No matter what faith traditions we come from or celebrate—Ramadan, Christmas, or Hanukkah—this time of year is one of reflection on what really matters. The average American family spends hundreds of dollars on gifts during this season. It’s wonderful to share special times and gifts with friends and family, but for many adults this holy season has been commercialized and become defined by shopping for the “in” toys, clothes, and other material gifts we think our children want. And while it’s fine to give children these things when we can, we should never forget to give them the more important gifts of ourselves—our time, attention, and family rituals—that children need. We also should be teaching them the importance of sharing with others. Too many children are afflicted by physical poverty, but too many are afflicted with “affluenza”, the spiritual poverty of having too much that is worth too little. Perhaps this season we can teach that the greatest gift is one of caring, sharing, and service.

Challenging the privatized prison industry

A few months ago a group of earnest and determined stockholders traveled together by bus from Washington, D.C. to Nashville, Tennessee, to attend a shareholders’ meeting. On the surface, it sounded like a fairly ordinary trip, but this was an unusual group on an extraordinary mission. The shareholders’ meeting was for the Corrections Corporation of America (CCA), the largest private prison company in the country; and the group of shareholders included ex-offenders who now each hold one share of stock in CCA to get an ownership stake in some of the same prisons that once held them captive. They attended the meeting in hopes of sharing their perspective on how the privatized prison industry can better serve society by rehabilitating inmates rather than just serving its own profits by perpetuating the prison cycle.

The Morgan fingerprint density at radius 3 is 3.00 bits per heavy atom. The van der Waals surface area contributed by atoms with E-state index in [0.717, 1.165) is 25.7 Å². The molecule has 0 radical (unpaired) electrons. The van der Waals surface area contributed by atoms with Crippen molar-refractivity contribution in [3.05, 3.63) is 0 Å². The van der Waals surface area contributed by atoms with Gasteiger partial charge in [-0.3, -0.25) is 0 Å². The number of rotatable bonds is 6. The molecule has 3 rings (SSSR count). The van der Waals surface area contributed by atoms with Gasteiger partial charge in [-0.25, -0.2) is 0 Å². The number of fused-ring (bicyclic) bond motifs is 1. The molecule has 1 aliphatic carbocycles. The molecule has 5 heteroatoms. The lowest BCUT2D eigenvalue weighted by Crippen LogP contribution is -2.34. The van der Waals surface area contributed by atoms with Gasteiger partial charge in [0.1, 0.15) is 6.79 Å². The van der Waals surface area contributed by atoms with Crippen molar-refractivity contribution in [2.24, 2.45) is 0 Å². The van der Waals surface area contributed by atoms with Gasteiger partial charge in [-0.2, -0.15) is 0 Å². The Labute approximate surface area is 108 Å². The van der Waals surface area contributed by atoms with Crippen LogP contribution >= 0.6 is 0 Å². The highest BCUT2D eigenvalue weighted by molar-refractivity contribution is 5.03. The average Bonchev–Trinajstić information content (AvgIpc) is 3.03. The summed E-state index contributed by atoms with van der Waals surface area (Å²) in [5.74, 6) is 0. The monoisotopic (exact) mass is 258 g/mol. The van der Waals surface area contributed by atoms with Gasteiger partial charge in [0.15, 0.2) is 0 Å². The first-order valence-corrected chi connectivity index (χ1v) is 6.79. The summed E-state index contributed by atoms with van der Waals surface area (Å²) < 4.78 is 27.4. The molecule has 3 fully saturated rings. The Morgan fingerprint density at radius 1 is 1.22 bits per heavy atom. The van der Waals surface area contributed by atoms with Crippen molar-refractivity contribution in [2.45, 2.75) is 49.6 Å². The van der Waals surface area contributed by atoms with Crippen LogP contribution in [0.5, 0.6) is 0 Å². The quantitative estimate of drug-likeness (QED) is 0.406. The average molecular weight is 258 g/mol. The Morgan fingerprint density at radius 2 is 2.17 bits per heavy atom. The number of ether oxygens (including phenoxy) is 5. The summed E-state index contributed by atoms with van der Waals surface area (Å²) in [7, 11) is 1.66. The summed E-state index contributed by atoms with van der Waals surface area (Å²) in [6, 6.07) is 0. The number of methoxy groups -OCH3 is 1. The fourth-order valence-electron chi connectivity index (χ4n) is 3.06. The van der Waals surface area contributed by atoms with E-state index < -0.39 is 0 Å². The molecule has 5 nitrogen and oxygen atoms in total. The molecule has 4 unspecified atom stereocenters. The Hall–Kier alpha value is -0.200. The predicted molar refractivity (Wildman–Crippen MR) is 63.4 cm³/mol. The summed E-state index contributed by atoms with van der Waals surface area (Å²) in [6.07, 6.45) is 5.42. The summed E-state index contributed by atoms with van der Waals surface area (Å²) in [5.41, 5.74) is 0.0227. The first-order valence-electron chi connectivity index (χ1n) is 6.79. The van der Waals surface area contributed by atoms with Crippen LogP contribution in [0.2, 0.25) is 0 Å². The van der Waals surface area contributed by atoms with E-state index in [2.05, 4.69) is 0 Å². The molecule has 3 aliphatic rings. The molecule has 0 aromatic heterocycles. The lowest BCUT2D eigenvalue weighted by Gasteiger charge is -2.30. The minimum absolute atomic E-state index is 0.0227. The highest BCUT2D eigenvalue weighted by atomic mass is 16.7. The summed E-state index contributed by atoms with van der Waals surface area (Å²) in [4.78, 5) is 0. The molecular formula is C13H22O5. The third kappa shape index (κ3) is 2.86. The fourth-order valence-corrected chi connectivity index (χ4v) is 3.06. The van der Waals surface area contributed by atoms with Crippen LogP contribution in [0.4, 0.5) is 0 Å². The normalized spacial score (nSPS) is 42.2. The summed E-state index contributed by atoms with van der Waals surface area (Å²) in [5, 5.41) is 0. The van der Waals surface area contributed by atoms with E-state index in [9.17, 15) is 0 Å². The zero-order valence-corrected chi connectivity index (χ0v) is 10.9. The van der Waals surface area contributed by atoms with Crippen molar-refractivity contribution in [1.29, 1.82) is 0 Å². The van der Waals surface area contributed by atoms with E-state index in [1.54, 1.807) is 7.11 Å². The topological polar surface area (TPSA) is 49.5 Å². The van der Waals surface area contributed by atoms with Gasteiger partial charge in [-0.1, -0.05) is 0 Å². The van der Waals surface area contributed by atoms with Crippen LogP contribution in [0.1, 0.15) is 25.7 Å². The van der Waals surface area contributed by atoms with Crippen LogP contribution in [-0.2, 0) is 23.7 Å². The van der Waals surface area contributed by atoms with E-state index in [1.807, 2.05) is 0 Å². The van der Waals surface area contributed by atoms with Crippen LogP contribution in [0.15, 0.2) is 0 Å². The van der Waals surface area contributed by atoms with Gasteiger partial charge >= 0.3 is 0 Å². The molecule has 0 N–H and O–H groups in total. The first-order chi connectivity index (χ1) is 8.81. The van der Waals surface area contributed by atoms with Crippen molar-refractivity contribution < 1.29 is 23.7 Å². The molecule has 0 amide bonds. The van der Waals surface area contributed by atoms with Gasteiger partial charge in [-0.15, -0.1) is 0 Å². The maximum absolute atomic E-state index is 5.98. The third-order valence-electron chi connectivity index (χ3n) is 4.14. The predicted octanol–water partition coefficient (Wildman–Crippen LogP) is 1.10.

Justice and compensation for farmers

After decades of struggle, it appears that Black and Native American farmers will finally receive compensation—in the form of nearly $4.6 billion—from the federal government for injustices carried out against them.

In 1997, 400 black farmers joined in a class action lawsuit against the United States Department of Agriculture, alleging they were unfairly denied governmental loans and other support.  The farmers ultimately won their lawsuit.  But, more than $1 billion of that settlement was never paid out—$1.2 billion of the $4.6 approved by Congress will finish paying off that debt.

Twenty years of beating the odds

How does a child endure unspeakable hardship and still manage to succeed?  What does it mean to save rather than give up on a child?  When you read the stories of the Children’s Defense Fund (CDF)’s Beat the Odds® award recipients, you’ll find the answers.  Too often we hear about teens getting into trouble, dropping out of school, getting involved with drugs, crime, and gangs, or becoming parents too soon.  Yet thousands of children overcome tremendous obstacles like these and poverty, homelessness, hunger, abuse and neglect by adults, parental incarceration, and more every day.  Each year, CDF takes time to honor some of these inspiring high school students through our Beat the Odds scholarship program. We provide them with scholarships up to $10,000, a laptop computer, and, most importantly, recognition of what they’re doing: beating the odds.